04/14/16 DPS PR #16-021
Heroin Smugglers Apprehended at Anchorage Airport
(ANCHORAGE, Alaska) – In February 2016, investigators with the Alaska State Troopers Statewide Drug Enforcement Unit in the Mat-Su (SDEU-MatSu) began an investigation into the importation and sale of heroin into Alaska from Portland Oregon. SDEU was able to identify the suspect as Rodney J. Anderson, 53 of Portland, Oregon.
On March 14, 2016, just after one in the morning, Investigators with SDEU-MatSu, with the assistance of Anchorage WAANT, Airport Police and in cooperation with Clackamas County Oregon Drug Task Force officers, Anderson was contacted as he arrived on a commercial airline at the Ted Stevens Anchorage International Airport. Anderson was also in the company of two other people identified as Alyssa Dallmann, 28 of Palmer, and Joshua Martin, 39 of Gladstone, Oregon. They were subsequently identified as couriers employed and paid by Anderson to smuggle heroin concealed in their body cavities into Alaska. In all, the three traffickers were found to be concealing more than 300 gram of heroin.
During the course of the investigation it was determined that Anderson and his associates smuggled more than 11 pounds of heroin (50,000 individual doses) into Alaska over the past year. The estimated street value of the Heroin was more than a million dollars.
“We will never know how many lives were impacted in a positive way by this seizure, but we will continue to investigate, apprehend and bring to justice those who are contributing to and profiting from those suffering with addiction,” said Captain Jeff Laughlin, Commander of the Statewide Drug Enforcement Unit. “This investigation is yet another example of the commitment of law enforcement professionals who are tirelessly working to interdict a very damaging drug before it reaches Alaskan communities.”
Anderson was arrested for Misconduct Involving a Controlled Substance in the second degree and held on $100,000.00 bail. Dallmann was arrested for Misconduct Involving a Controlled Substance in the second degree and held on $10,000.00 bail. Martin was arrested for Misconduct Involving a Controlled Substance in the second degree and held on $50,000.00 bail. All three were remanded to Anchorage jail.
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04/08/16 DPS PR #16-020
AST Partnering with KPD to Combat Drug and Alcohol Trafficking on Kodiak
(KODIAK, Alaska) – Alaska State Troopers are partnering with the Kodiak Police Department to combat mid-to-upper level drug and alcohol traffickers operating in the Kodiak area. Effective May 16, AST will have an assigned trooper investigator to the Statewide Drug Enforcement Unit (SDEU) in Kodiak to work closely with the Kodiak Police Department. This position will be supervised by a trooper Sergeant within the Southcentral Area Narcotics unit (SCAN) in Soldotna.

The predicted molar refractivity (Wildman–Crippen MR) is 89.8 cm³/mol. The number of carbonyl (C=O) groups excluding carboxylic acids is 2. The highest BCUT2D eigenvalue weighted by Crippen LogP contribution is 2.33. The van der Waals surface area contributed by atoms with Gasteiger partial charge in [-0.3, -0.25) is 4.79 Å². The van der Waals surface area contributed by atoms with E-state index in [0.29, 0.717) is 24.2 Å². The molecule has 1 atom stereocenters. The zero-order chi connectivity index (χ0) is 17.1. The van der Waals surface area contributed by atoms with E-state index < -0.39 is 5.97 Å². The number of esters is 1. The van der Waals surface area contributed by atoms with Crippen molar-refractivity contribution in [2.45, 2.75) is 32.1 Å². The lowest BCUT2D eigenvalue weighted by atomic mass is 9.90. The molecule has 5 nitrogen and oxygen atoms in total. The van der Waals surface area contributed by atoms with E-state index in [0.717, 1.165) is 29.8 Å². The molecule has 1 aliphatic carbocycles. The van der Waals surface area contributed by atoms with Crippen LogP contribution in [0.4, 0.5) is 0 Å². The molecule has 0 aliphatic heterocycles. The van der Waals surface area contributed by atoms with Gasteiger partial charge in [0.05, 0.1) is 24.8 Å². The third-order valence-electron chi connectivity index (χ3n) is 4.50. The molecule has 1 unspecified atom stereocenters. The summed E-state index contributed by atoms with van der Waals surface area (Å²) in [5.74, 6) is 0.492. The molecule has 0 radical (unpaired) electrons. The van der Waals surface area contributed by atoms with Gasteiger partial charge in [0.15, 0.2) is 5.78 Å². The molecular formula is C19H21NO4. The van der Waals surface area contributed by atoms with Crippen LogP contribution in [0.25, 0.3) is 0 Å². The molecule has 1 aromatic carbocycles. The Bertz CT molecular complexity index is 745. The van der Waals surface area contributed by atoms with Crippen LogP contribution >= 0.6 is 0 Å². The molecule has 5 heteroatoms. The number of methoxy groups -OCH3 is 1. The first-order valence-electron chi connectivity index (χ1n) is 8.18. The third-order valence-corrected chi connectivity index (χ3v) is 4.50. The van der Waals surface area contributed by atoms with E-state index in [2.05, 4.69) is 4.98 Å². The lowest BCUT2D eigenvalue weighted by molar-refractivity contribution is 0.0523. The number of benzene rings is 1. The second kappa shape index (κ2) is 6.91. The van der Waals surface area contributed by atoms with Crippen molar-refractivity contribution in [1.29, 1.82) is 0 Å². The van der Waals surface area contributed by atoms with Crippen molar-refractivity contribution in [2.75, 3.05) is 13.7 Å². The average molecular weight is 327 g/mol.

The former partnership between Alaska State Troopers and the Kodiak Police Department specifically tasked with combating drug trafficking in Kodiak was disbanded in the fall of 2004.
DPS would like to thank Governor Walker for making possible the designation of this newly assigned trooper position and for continued support in the efforts to reduce the availability of illegal substances to communities such as Kodiak.
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04/08/16 DPS PR #16-019
Springtime Brings Dangers to Snowmachiners
(ANCHORAGE, Alaska) – As spring time bringing the much anticipated warmer temperatures it also brings melting snow and ice which leads to potential problems for snowmachiners. Some places in Alaska the snowmachiners are worried about avalanche dangers. In the Yukon-Kuskokiwm Delta all the way up to the Seward Peninsula, a different potentially deadly issue presents itself: open leads and weak ice on the rivers.
Since the end of March, at least three incidents have occurred where snowmachiners and ATV operators found themselves in deadly plights. One of them is presumed deceased after he went missing during a ground blizzard near Elim. Tracks were found leading up to an open lead. Efforts to find him have only turned up his snowmachine. In Bethel, a man was killed when his four-wheeler went into soft ice. And in Unalakleet, a man was able to escape with his life after he unexpectedly broke through river ice.
“Unfortunately it is that time of year when we have to respond to folks lost in the ocean, rivers and lakes around western Alaska due to open leads and soft ice,” said Alaska State Trooper Captain Barry Wilson, Commander of C Detachment. “All of our search and rescue groups are reminding the residence to use an abundance of caution while traveling between communities.”
Snowmachiners are encouraged to be very cautious on their trips into the mountains or across rivers. Always check conditions before heading out and leave behind a detailed trip plan so potential searchers know where to check for you if you fail to reach your destination on time. Snowmachiners are advised to never set out alone. If you find yourself in a tight spot, your best chance of a rescue comes from the people you are with you.
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